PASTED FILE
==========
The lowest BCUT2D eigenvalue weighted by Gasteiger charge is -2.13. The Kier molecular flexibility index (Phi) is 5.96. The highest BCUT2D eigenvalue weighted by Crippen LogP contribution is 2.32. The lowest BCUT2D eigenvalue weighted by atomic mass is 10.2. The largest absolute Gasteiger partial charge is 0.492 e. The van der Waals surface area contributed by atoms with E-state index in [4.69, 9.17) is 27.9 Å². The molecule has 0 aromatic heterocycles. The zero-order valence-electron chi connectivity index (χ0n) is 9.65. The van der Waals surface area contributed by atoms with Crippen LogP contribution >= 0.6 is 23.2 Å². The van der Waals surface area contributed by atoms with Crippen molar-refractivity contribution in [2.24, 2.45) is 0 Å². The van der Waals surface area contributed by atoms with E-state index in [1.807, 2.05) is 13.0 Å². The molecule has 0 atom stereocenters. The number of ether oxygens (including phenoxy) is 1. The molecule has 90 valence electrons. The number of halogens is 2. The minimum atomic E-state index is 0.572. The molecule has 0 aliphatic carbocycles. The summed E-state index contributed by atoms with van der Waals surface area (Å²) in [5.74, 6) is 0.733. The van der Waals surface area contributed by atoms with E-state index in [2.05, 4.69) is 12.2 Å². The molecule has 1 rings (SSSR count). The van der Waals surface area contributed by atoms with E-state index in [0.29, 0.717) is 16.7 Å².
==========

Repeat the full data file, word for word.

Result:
The lowest BCUT2D eigenvalue weighted by Gasteiger charge is -2.13. The Kier molecular flexibility index (Phi) is 5.96. The highest BCUT2D eigenvalue weighted by Crippen LogP contribution is 2.32. The lowest BCUT2D eigenvalue weighted by atomic mass is 10.2. The largest absolute Gasteiger partial charge is 0.492 e. The van der Waals surface area contributed by atoms with E-state index in [4.69, 9.17) is 27.9 Å². The molecule has 0 aromatic heterocycles. The zero-order valence-electron chi connectivity index (χ0n) is 9.65. The van der Waals surface area contributed by atoms with Crippen LogP contribution >= 0.6 is 23.2 Å². The van der Waals surface area contributed by atoms with Crippen molar-refractivity contribution in [2.24, 2.45) is 0 Å². The van der Waals surface area contributed by atoms with E-state index in [1.807, 2.05) is 13.0 Å². The molecule has 0 atom stereocenters. The number of ether oxygens (including phenoxy) is 1. The molecule has 90 valence electrons. The number of halogens is 2. The minimum atomic E-state index is 0.572. The molecule has 0 aliphatic carbocycles. The summed E-state index contributed by atoms with van der Waals surface area (Å²) in [5.74, 6) is 0.733. The van der Waals surface area contributed by atoms with E-state index in [2.05, 4.69) is 12.2 Å². The molecule has 1 rings (SSSR count). The van der Waals surface area contributed by atoms with E-state index in [0.29, 0.717) is 16.7 Å².